CONTACT: efarseth (at) gmail (dot) com
Erik Farseth is a printmaker, zine publisher, and collage artist based in Minneapolis-St. Paul.
Farseth is a three-time recipient of an Artist Initiative Grant from the Minnesota State Arts Board (2013, 2016, and 2019). In the year 2000 he received an MCBA-Jerome Book Arts Fellowship from the Minnesota Center for Book Arts.
Farseth is a former Chairman of the Stevens Square Center of the Arts, and co-founder of the annual Twin Cities Zine Fest (together with Gerald Prokop). He has curated group exhibitions at Big Table Studio, Gamut Gallery, SSCA Gallery, and other alternative art spaces.
Farseth is the author of the book American Rock: Guitar Heroes, Punks, and Metalheads (Twenty-First Century Books). His writings have also appeared in Punk Planet, City Pages, The Daily Iowan, Downtown Journal, and Maximum Rock’n’Roll.
I am a mixed-media artist specializing in cut paper collage, relief prints, and zine-making.
My current series is an artistic response to a tumultuous era marked by political extremism and the resurgence of atavistic nationalisms as a force throughout the world.
Like my previous storefront installations, this latest body of work is part of a larger project dedicated to the democratic production and distribution of art. Traditional gallery spaces become a jumping-off point for a variety of grassroots media shown and distributed in public spaces.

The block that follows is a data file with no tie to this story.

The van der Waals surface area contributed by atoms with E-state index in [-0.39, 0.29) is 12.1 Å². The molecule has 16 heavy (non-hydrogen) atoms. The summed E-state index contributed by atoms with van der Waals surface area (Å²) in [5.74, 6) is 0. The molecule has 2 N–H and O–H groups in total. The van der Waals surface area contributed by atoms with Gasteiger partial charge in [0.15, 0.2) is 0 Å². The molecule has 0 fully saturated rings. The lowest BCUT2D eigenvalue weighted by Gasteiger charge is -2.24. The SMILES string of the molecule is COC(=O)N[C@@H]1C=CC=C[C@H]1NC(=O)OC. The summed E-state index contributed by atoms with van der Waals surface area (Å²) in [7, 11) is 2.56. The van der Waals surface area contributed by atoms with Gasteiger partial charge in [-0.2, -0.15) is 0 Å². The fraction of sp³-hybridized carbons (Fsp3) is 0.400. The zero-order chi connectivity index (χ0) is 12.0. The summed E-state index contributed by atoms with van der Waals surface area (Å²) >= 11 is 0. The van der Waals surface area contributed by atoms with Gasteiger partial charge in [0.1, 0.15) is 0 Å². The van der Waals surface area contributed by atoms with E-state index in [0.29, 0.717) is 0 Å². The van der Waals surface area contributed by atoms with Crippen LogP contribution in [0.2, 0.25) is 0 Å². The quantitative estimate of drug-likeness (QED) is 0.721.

Images from my original collages and woodcuts are repurposed and recirculated in the form of screenprints, t-shirts (wearable, affordable art), and zines. Even when my artwork isn’t overtly political in its content, it is political in its process.
My interest in “analog” collage grew from my experience making zines (small press publications). Originally produced as photocopy art, the cut-and-paste aesthetic of zines was a direct result of artists laying out the pages by hand. These are the same techniques that I use to create my cut paper collages.
Wielding a pair of scissors in lieu of a paintbrush, new hybridized images are built up from dozens of cut-paper fragments.
Using cultural detritus of the fading “American Century,” these collage “paintings” evoke a candy-coated version of American myth-making — myths then torn apart (literally) to create new meanings.
My relief prints mirror my collage work: cutting away excess material to reveal new shapes.
Printmaking has always been a democratic medium. I do not do “editions,” and I am not in the habit of numbering my prints.
As a printmaker, the ability to generate multiple copies of an image is at the root of my artistic practice.
I’m less interested in the concept of “limited editions” than the idea of printmaking as an affordable form of art.
This is also the reason why I do not number – or edition – my prints.